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Chevy Volt and Harvey: Fuel flexibility may become an important feature

Hurricane Harvey may be opening a portal into the future. What it has artificially produced may be important in your next vehicle selection criteria.

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I looked out my window today and beheld a sight that gave me an intense feeling of deja vu. I saw cars queued up to get gas at the gasoline station next door. The last time I'd seen (and participated in) this was 1979. I was 21 years old and OPEC had placed an oil embargo on the U.S.

Back then, gas stations would put out red or green flags, to indicate whether they had gasoline or were sold out. Lines could stretch for blocks around the gas stations. Eventually there were even/odd days, where the last character of your license plate would dictate which days of the week you could buy gasoline. Fist fights would occasionally break out between buyers.

Today, Hurricane Harvey has caused a short-term (we're told) hiccup in fuel delivery. Refineries, on the Gulf coast, are flooded and therefore, not producing. Flooding is so widespread, trucks cannot get to the source to move gasoline around the country. That makes an EV driver feel pretty smug, at the moment. However, my dad lives in Rockport, Texas, where Harvey made landfall. In Rockport, there is no electricity or potable water. An EV driver there, would be seriously stressing out about range anxiety.

Plug-in hybrid drivers are enjoying the greatest sense of relief. If the gas stations are out of gas, they'll use electricity. If the power is out, but you can find gasoline, they'll use that (they might have to manually hand pump the gas, if there is no electricity).

It's as if our infrastructure has been turned on its head. Normally, gasoline is abundant, as are the places at which it may be obtained. Electricity (i.e. vehicle charging sites) is relatively rare. Most drivers, that haven't made the switch to a plug-in vehicle, assume there are fewer charging stations than there are. Those of us that have plug-in vehicles know chargers are much more common than that. We see them because we are aware of them.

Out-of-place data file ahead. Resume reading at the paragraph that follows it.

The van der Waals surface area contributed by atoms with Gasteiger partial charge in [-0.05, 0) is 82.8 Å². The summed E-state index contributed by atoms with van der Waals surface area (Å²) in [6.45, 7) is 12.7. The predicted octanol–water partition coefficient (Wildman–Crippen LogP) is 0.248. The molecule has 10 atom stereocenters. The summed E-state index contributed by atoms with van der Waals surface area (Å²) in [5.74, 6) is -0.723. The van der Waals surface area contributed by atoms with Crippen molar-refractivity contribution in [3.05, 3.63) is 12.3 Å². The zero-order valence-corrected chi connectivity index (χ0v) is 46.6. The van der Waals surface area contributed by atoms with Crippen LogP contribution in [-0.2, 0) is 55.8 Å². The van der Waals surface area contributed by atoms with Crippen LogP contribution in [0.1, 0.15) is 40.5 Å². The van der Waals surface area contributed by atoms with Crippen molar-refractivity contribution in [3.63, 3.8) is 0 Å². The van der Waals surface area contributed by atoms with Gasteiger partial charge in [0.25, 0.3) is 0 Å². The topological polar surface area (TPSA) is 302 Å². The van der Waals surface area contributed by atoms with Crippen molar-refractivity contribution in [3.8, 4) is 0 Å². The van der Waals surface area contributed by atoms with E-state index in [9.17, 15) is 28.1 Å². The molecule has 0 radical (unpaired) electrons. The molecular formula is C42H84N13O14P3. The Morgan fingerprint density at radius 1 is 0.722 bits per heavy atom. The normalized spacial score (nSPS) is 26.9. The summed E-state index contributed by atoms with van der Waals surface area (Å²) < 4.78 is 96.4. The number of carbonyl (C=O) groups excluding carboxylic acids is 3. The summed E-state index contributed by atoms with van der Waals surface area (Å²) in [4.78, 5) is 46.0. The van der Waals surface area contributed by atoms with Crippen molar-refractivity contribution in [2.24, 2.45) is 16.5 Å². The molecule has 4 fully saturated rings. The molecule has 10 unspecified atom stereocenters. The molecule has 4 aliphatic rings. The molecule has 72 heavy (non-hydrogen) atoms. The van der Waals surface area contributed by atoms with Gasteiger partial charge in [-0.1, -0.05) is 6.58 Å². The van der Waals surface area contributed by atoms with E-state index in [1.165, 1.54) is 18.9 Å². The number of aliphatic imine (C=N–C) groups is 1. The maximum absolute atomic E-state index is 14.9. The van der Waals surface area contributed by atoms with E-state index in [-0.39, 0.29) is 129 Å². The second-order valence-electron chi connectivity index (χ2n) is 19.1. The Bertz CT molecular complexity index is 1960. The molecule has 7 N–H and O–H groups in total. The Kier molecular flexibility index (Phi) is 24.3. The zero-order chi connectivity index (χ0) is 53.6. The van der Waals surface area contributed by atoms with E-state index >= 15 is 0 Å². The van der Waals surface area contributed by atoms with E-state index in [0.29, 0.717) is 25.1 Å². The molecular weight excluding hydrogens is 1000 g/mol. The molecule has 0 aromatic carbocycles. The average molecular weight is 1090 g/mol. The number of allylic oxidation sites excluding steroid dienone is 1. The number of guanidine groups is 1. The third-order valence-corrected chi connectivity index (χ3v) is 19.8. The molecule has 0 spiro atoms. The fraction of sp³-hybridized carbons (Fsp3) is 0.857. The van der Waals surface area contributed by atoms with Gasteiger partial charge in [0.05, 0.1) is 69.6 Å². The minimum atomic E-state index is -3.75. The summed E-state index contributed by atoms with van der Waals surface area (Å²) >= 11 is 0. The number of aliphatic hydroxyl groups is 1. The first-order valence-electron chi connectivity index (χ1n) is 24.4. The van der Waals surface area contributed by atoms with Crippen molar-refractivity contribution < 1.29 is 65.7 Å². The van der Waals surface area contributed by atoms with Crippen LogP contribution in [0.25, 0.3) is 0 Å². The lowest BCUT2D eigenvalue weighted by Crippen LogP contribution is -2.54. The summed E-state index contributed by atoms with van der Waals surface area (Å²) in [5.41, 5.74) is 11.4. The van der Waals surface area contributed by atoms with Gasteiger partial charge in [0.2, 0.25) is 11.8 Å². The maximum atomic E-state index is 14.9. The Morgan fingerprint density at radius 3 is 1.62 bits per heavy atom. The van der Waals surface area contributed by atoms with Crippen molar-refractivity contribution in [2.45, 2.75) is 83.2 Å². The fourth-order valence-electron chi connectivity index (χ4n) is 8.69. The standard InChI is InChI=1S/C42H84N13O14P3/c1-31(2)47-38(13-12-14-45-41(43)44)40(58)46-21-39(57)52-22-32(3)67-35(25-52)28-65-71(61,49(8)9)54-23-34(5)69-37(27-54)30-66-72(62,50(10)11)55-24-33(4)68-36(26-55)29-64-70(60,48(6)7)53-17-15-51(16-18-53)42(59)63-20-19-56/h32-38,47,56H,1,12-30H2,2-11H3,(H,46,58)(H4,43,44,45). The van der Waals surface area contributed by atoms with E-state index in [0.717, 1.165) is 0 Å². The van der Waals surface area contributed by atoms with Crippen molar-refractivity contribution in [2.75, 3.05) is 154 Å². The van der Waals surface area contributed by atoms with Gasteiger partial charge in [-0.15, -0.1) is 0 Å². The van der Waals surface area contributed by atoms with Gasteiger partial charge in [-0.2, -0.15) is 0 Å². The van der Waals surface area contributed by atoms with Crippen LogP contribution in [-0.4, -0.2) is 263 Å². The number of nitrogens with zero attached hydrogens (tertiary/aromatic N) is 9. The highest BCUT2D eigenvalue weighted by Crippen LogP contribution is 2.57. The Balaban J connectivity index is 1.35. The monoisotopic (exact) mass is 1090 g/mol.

Since I drive the Chevy Volt, I almost always charge at home or at work. Even without public charging, I have been 96% electric over the 1-1/2 years I've had my current Volt. However, I can drive cross country at a moment's notice. We don't need to plan a trip, in great detail, in advance. Just like anyone who owns a gasoline-powered car, we can hit the road, without concern.

It's always good to have options...

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David Vanderboegh (not verified)    August 31, 2017 - 11:34PM

Excellent piece! I've had my Volt for about two years. Like the author, I drive almost exclusively electric. Last time I put gas in it (all of 5 gallons): December. My '13 Gen I averages 45 miles of electric range in this weather, easily covers my 26 mile daily commute and most of my errands. I plug in at night, it's fully charged by morning and ready for a new day. Road trip? As Buzz points out, once the electric charge is depleted the car switches to gas and you can drive around 350 miles on a full tank. Fill it up at any gas station and keep going. Transition from battery to the gas engine is so seamless passengers don't even notice. Great highway cruiser and fun to drive. (Sustained high speeds will reduce electric range.) The Volt is an amazing car, I can't see myself ever going back to a conventional gas-powered car.

WadeTyhon (not verified)    August 31, 2017 - 11:40PM

We are feeling pretty good... having a Bolt and a Volt. Could go a week with no electricity before charging the Bolt. And we still have the same full tank of gas in the Volt that we had 2 months ago. So its there in an emergency.

My dad is down to 1/4 a tank of gas in his Tacoma. He and my mom called to ask about our cars and complain about being unable to find gas. They're thinking of replacing one of theirs with an electric and keeping one gas car.

Dave - Phoenix (not verified)    September 1, 2017 - 11:17AM

Excellent article.

This has happened many times in the US. Pipeline failures and other disruptions in the distribution system, can also cause regional gasoline supply issues.

In Phoenix, about 15 years ago, the main gasoline pipeline that feeds the Phoenix metro area failed due to corrosion issues, and caused the same type of problems with gas stations running out of fuel, long lines and high prices. It took nearly 2 weeks to repair and stabilize the situation. People in Phoenix has no idea how fragile the gasoline supply system was before that event.

Similar events have happened in the midwest about 10 years ago caused by refinery issues.

The Chevy Volt is uniquely qualified to handle such emergencies.

1. Because it can run on electricity for your typical commute, you can avoid having to buy gas for weeks until the gasoline distribution problem is resolve
2. During a storm, if there is an extended power outage, the Volt, unlike other electric cars, can still operate on gasoline until power is restored.

One of the side benefits that I like most is that my Volt is almost immune to gas price spikes that may occur. Unless I have to make long road trip, I can wait out any gas price spikes, running on electricity for weeks and weeks.